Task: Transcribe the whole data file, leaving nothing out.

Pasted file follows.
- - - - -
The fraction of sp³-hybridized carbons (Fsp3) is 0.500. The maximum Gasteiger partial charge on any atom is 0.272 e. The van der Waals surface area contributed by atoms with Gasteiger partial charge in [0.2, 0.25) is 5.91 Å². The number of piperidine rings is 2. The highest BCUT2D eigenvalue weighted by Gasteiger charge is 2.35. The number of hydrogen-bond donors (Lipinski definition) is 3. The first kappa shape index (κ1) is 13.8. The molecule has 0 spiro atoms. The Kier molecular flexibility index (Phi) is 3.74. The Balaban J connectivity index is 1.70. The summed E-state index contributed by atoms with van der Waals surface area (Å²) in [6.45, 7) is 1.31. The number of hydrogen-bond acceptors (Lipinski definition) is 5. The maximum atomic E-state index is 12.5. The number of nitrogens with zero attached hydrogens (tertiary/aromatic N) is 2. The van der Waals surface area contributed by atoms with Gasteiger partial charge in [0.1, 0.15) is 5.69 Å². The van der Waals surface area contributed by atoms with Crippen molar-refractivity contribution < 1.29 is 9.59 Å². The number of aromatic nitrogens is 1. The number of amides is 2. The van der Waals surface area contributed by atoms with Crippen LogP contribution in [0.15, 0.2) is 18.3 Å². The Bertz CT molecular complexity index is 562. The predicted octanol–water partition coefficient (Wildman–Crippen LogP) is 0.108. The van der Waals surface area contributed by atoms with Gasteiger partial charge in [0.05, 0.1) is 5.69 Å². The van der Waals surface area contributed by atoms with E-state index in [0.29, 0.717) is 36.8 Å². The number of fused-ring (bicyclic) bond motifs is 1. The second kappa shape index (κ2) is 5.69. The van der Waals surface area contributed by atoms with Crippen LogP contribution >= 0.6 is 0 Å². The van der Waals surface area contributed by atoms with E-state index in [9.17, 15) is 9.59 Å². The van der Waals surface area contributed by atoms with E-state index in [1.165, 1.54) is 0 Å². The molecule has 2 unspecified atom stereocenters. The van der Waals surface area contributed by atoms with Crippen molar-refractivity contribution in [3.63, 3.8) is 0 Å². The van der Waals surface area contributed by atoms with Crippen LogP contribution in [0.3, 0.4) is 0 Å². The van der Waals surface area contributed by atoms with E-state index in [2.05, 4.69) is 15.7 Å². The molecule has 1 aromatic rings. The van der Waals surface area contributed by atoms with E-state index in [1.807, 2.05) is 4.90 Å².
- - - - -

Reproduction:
The fraction of sp³-hybridized carbons (Fsp3) is 0.500. The maximum Gasteiger partial charge on any atom is 0.272 e. The van der Waals surface area contributed by atoms with Gasteiger partial charge in [0.2, 0.25) is 5.91 Å². The number of piperidine rings is 2. The highest BCUT2D eigenvalue weighted by Gasteiger charge is 2.35. The number of hydrogen-bond donors (Lipinski definition) is 3. The first kappa shape index (κ1) is 13.8. The molecule has 0 spiro atoms. The Kier molecular flexibility index (Phi) is 3.74. The Balaban J connectivity index is 1.70. The summed E-state index contributed by atoms with van der Waals surface area (Å²) in [6.45, 7) is 1.31. The number of hydrogen-bond acceptors (Lipinski definition) is 5. The maximum atomic E-state index is 12.5. The number of nitrogens with zero attached hydrogens (tertiary/aromatic N) is 2. The van der Waals surface area contributed by atoms with Gasteiger partial charge in [0.1, 0.15) is 5.69 Å². The van der Waals surface area contributed by atoms with Crippen molar-refractivity contribution < 1.29 is 9.59 Å². The number of aromatic nitrogens is 1. The number of amides is 2. The van der Waals surface area contributed by atoms with Crippen LogP contribution in [0.15, 0.2) is 18.3 Å². The Bertz CT molecular complexity index is 562. The predicted octanol–water partition coefficient (Wildman–Crippen LogP) is 0.108. The van der Waals surface area contributed by atoms with Gasteiger partial charge in [0.05, 0.1) is 5.69 Å². The van der Waals surface area contributed by atoms with E-state index in [0.29, 0.717) is 36.8 Å². The number of fused-ring (bicyclic) bond motifs is 1. The second kappa shape index (κ2) is 5.69. The van der Waals surface area contributed by atoms with Crippen LogP contribution >= 0.6 is 0 Å². The van der Waals surface area contributed by atoms with E-state index in [9.17, 15) is 9.59 Å². The van der Waals surface area contributed by atoms with E-state index in [1.165, 1.54) is 0 Å². The molecule has 2 unspecified atom stereocenters. The van der Waals surface area contributed by atoms with Crippen molar-refractivity contribution in [3.63, 3.8) is 0 Å². The van der Waals surface area contributed by atoms with Crippen LogP contribution in [0.3, 0.4) is 0 Å². The van der Waals surface area contributed by atoms with E-state index in [2.05, 4.69) is 15.7 Å². The molecule has 1 aromatic rings. The van der Waals surface area contributed by atoms with E-state index in [1.807, 2.05) is 4.90 Å².